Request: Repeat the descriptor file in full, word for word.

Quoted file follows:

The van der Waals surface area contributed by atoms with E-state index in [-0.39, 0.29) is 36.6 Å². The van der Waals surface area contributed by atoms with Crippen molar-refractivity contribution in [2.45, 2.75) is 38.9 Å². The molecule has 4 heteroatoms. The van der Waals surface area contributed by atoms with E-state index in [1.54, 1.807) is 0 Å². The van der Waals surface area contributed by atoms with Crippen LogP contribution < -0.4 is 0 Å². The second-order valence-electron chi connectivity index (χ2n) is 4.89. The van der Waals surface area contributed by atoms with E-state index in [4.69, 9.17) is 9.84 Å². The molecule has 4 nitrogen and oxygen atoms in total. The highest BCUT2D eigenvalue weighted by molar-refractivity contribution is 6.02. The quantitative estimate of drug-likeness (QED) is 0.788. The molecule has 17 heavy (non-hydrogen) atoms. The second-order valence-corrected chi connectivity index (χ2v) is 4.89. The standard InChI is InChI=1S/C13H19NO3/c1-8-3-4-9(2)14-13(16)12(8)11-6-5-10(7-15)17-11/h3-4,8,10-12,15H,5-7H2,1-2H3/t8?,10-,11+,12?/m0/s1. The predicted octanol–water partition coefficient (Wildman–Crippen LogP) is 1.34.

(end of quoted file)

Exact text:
The van der Waals surface area contributed by atoms with E-state index in [-0.39, 0.29) is 36.6 Å². The van der Waals surface area contributed by atoms with Crippen molar-refractivity contribution in [2.45, 2.75) is 38.9 Å². The molecule has 4 heteroatoms. The van der Waals surface area contributed by atoms with E-state index in [1.54, 1.807) is 0 Å². The van der Waals surface area contributed by atoms with Crippen LogP contribution < -0.4 is 0 Å². The second-order valence-electron chi connectivity index (χ2n) is 4.89. The van der Waals surface area contributed by atoms with E-state index in [4.69, 9.17) is 9.84 Å². The molecule has 4 nitrogen and oxygen atoms in total. The highest BCUT2D eigenvalue weighted by molar-refractivity contribution is 6.02. The quantitative estimate of drug-likeness (QED) is 0.788. The molecule has 17 heavy (non-hydrogen) atoms. The second-order valence-corrected chi connectivity index (χ2v) is 4.89. The standard InChI is InChI=1S/C13H19NO3/c1-8-3-4-9(2)14-13(16)12(8)11-6-5-10(7-15)17-11/h3-4,8,10-12,15H,5-7H2,1-2H3/t8?,10-,11+,12?/m0/s1. The predicted octanol–water partition coefficient (Wildman–Crippen LogP) is 1.34.